The Chiefs had a beautiful opening drive capped by Alex Smith’s easy 5-yard TD toss to Albert Wilson to grab a 7-3 lead then seemed to be chasing the game the rest of the way. Their best weapon, Tyreek Hill was never a factor. KC tried to get him in the ball in space, but the great Pittsburgh linebackers Ryan Shazier and Bud Dupree were all over the field.
Finally with its last possession, trailing 18-10, KC got rolling again. A 13-play drive resulted in Spencer Ware’s 1-yard TD blast. The Chiefs converted the tying two-point try only to have it wiped out by a holding penalty on tackle Eric Fisher, the former first overall selection in the 2013 draft. A subsequent passing attempt from the 12-yard line fell incomplete.
Pittsburgh received the ensuing kickoff with 2:32 left. Following the two-minute warning and with KC out of timeouts, Roethlisberger hit Antonio Brown for a first down finalizing the Chiefs’ fifth straight home playoff loss.
Looking back over the years I can’t find a playoff game that featured one team scoring two touchdowns yet losing to an opponent that scored none, a truly remarkable statistic.
The Steelers cast of offensive weapons will next try to match big plays with New England. On Saturday for once, Tom Brady wasn’t the star of the Patriots juggernaut. That title belonged to diminutive running back Dion Lewis.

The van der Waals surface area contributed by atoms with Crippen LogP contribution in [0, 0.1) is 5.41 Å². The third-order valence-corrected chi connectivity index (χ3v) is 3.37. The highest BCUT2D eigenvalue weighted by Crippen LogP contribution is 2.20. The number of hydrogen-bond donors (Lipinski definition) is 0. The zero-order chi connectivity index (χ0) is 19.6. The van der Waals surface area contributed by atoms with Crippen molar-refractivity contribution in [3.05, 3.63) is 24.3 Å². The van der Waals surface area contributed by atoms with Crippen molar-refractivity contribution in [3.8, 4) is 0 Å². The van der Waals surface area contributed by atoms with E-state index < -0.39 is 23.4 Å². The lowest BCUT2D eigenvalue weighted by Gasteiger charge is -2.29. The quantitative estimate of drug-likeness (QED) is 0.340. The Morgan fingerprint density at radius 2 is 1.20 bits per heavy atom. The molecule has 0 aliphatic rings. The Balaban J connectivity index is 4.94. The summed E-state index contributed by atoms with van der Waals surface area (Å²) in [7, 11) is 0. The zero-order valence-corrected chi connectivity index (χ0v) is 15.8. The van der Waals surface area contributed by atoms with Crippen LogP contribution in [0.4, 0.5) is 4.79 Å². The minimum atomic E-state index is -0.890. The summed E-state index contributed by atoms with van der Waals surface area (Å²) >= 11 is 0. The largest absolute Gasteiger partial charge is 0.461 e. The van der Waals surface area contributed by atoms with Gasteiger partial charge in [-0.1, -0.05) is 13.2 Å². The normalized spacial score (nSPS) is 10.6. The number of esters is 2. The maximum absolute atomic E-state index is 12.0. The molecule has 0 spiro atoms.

The 5-foot-8 fifth-year player scored a rushing TD, caught a scoring pass from Brady and even better returned a kickoff 98 yards for a touchdown. That followed a 14-play drive from Houston that led to a field goal and gave an indication the Texans were in the game.
But as the game wore on in the second half Houston showed signs of frustration. Keeping the New England offense down is a nearly impossible task. The Texans linebackers sacked Brady twice and hit him on other occasions, even infuriating him at times. Offensively Houston couldn’t match Brady and company.
It seems from week to week New England features a different weapon. In addition to Lewis, the offense got big contributions from receivers Julian Edelman (8 catches for 137 yards) and Chris Hogan (4 grabs for 95 yards). Bruising ball carrier LeGarrette Blount wasn’t much of a factor. He led the NFL in rushing touchdowns and will be needed in the conference championship against the physical Steelers.
Saturday’s other Divisional playoff saw the visiting Seattle Seahawks jump out quickly with an 89-yard touchdown march that used 8:34 of the first quarter. A perfect scheme to beat Atlanta. Keep the Falcons high-powered offense on the sideline and don’t turn the ball over.
This is fine unless you are backed up deep in your own end and an offensive lineman steps on the quarterback’s foot.
After Thomas Rawls was thrown for a 3-yard loss Seattle was backed up to its 7.
Russell Wilson then dropped back to pass. One problem: rookie right guard Rees Odhiambo, taking over after Germain Ifedi was injured, stepped back onto Wilson’s foot, sending the quarterback tumbling down in the end zone for a safety.
That made it 10-9. Atlanta felt the momentum change and quickly cashed in a field goal to take the lead it would never relinquish. The crushing sequence had the Falcons taking possession on their 1-yard line with 3:41 remaining in the first half. 99 yards later Tevin Coleman was cruising into the end zone with a short pass from Matt Ryan.
Seattle never threatened to make it competitive after halftime.
Featured picture photo credit/NY Post